A referendum on the NUS

Harry Samuels speaks to NUS' naivety, calling the organisation "patently unreformable"

BBC

When we arrived in Brighton, wearing our green “RON them all” t-shirts, people initially thought we were just like them, but having a little bit of fun by satirising the way in which NUS election campaigns are conducted – through t-shirts and hats, apparently. Many candidates came up to us, and, with a wink and a nudge, asserted that we obviously weren’t going to actually RON them, and that they definitely deserved our first preferences.

Later, a member of the NUS’ National Executive Council, who also is a member of the National Campaign Against Fees and Cuts faction, mocked a speech that I made calling on the NUS to remember that it represents all students, and to act as such. She, speaking for another motion, sarcastically quoted what I had said about being moderate, and finished it off with “only joking”. The same person later tweeted her puzzlement that anyone would applaud the candidate for Block of 15 who had admitted that he was a Conservative and wanted the NUS to represent a range of views.

It is these attitudes – the absolute incomprehension that there exists any student who exists outside of this sphere – or indeed who is apathetic about politics – that pervade the NUS, and mean that these days it is nothing more than an echo chamber for a particular point of view, or a particular set of buzzwords. Indeed, nothing sums up the naivety and political narrowness of the NUS more than when Shelly Asquith, the newly re-elected Vice President for Welfare, alluded to Oh Well Alright Then’s leaking of her bizarre campaign strategy by calling us a group of “Tories”. Three of us are Lib Dems, one of us is Labour.

But it is more than just an attitudinal divide between the NUS and the ordinary student – it is the fact that the organisation is so patently unreformable, and refuses to listen to any criticism of it. This Conference passed motions seeking to put restrictions on Yik Yak and other social media, lobbying to stop GCSE Maths and English from being compulsory, and crucially, overwhelmingly voted against One Member One Vote, a democratic reform which would have given every one of the NUS’ 7 million individual members a vote in electing its national sabbatical officers – by contrast, only 372 voted for Malia Bouattia, less than 0.005% of the student population. Major figures in the last OUSU referendum on the NUS have expressed the same view, including ex-OUSU President Louis Trup.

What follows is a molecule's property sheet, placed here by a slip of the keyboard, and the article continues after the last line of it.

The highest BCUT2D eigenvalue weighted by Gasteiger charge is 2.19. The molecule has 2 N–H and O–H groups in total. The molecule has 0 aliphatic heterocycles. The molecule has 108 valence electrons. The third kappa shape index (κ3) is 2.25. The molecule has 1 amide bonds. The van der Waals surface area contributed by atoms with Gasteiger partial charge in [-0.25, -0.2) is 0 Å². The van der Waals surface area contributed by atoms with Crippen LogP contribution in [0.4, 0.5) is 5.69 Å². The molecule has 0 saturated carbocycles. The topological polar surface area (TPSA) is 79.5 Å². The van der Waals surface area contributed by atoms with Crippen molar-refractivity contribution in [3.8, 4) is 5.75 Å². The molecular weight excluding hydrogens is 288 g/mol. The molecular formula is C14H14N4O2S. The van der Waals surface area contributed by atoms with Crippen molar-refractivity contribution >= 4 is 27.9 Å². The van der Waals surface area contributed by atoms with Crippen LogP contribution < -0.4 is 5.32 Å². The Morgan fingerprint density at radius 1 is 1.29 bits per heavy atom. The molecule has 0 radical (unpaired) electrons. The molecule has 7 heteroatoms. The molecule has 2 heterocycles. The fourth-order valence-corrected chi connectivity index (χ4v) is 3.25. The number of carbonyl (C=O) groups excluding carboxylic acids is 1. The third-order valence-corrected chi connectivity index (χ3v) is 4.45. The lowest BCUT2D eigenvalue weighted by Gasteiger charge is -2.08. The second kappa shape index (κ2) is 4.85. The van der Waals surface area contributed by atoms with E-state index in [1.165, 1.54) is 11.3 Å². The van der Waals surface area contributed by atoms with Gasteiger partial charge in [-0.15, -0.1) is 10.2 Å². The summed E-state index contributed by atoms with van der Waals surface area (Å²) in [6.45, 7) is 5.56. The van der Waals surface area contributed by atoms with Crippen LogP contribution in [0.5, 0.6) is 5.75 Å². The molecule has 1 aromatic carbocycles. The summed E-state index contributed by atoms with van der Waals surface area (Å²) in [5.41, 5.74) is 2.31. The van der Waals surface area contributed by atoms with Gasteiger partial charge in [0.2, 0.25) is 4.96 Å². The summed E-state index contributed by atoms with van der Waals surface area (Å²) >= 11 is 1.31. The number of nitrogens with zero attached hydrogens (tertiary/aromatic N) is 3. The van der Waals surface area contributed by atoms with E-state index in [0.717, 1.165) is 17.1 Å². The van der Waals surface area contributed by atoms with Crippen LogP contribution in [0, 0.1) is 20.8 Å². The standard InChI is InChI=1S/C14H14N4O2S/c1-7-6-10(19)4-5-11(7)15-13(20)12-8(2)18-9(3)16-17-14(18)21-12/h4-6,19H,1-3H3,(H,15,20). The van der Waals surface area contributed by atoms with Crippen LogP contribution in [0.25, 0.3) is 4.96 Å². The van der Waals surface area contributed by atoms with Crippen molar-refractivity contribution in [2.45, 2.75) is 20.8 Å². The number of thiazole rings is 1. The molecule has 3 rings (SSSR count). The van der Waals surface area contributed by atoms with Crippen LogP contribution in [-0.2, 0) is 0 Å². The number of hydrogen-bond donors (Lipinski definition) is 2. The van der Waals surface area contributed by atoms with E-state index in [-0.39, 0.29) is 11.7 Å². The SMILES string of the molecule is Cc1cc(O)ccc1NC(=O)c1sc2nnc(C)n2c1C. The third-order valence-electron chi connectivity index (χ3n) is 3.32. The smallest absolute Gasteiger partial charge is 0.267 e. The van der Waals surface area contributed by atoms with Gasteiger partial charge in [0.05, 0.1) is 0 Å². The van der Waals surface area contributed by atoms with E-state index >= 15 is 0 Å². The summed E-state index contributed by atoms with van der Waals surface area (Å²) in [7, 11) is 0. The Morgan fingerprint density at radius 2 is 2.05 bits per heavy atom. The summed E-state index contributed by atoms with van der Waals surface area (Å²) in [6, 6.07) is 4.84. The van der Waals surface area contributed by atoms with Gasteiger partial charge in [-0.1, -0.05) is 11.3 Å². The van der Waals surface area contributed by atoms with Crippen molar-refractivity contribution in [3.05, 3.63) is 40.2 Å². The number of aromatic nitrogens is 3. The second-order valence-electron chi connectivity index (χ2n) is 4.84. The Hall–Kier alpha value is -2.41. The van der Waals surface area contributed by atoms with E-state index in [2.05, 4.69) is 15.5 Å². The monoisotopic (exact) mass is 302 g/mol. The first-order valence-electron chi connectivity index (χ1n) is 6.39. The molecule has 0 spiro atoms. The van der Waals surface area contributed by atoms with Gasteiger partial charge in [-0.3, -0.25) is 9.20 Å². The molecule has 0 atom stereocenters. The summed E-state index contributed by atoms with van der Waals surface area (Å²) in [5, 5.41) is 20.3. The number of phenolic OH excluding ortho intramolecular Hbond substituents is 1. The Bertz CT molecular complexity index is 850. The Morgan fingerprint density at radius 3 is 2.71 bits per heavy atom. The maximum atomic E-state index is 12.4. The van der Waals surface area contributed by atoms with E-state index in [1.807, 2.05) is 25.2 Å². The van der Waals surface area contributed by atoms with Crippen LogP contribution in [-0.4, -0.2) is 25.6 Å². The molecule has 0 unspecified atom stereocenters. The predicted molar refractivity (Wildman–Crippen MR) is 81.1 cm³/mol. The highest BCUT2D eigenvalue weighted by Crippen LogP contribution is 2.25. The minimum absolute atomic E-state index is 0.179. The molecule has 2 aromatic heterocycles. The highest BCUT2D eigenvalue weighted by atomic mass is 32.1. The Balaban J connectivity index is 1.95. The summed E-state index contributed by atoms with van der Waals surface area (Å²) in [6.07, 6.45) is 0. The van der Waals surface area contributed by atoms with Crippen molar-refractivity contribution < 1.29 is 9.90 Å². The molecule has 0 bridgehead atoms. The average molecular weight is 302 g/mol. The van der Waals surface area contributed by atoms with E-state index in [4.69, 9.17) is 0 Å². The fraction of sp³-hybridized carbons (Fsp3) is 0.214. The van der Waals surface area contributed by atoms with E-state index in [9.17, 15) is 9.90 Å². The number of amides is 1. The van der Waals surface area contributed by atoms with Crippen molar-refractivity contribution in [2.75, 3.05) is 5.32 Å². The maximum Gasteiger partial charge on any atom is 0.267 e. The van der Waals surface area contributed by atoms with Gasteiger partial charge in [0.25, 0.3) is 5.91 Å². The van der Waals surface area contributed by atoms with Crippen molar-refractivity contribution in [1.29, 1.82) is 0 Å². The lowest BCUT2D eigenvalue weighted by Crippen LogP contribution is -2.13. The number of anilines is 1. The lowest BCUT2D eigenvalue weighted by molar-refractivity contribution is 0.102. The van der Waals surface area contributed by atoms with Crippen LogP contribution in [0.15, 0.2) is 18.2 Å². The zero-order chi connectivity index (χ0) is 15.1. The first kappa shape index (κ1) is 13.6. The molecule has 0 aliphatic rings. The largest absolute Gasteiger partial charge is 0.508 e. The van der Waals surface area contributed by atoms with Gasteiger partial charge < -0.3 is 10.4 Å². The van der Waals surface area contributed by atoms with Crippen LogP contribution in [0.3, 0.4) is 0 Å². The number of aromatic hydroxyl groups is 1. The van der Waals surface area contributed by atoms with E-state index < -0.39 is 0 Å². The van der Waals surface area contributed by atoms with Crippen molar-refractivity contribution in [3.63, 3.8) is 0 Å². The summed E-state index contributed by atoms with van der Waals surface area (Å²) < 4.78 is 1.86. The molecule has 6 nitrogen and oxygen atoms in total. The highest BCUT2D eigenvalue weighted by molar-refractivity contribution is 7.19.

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There has been a great shift in our relationship with the NUS. What was founded over 90 years ago as a way to unite student voices across the country no longer is unifying, but is deeply divisive, and makes students angry, rather than represented, and this is shown most fully by the disgraceful avoidance of a genuine reply or a genuine apology from the new NUS President, Malia Bouattia, for comments which over 50 JSoc President across the country have condemned as anti-Semitic.

This is surely the time to hold a referendum, when discontentment and disillusionment with the NUS has been its highest in a very long time, and we hope as many OUSU reps as possible will back it when it comes to Council on Wednesday. Whatever your view on whether we should stay affiliated or whether we should leave, such a referendum will spark a much-needed discussion on the NUS and student democracy more widely, which we haven’t had in too long, and which is sorely needed.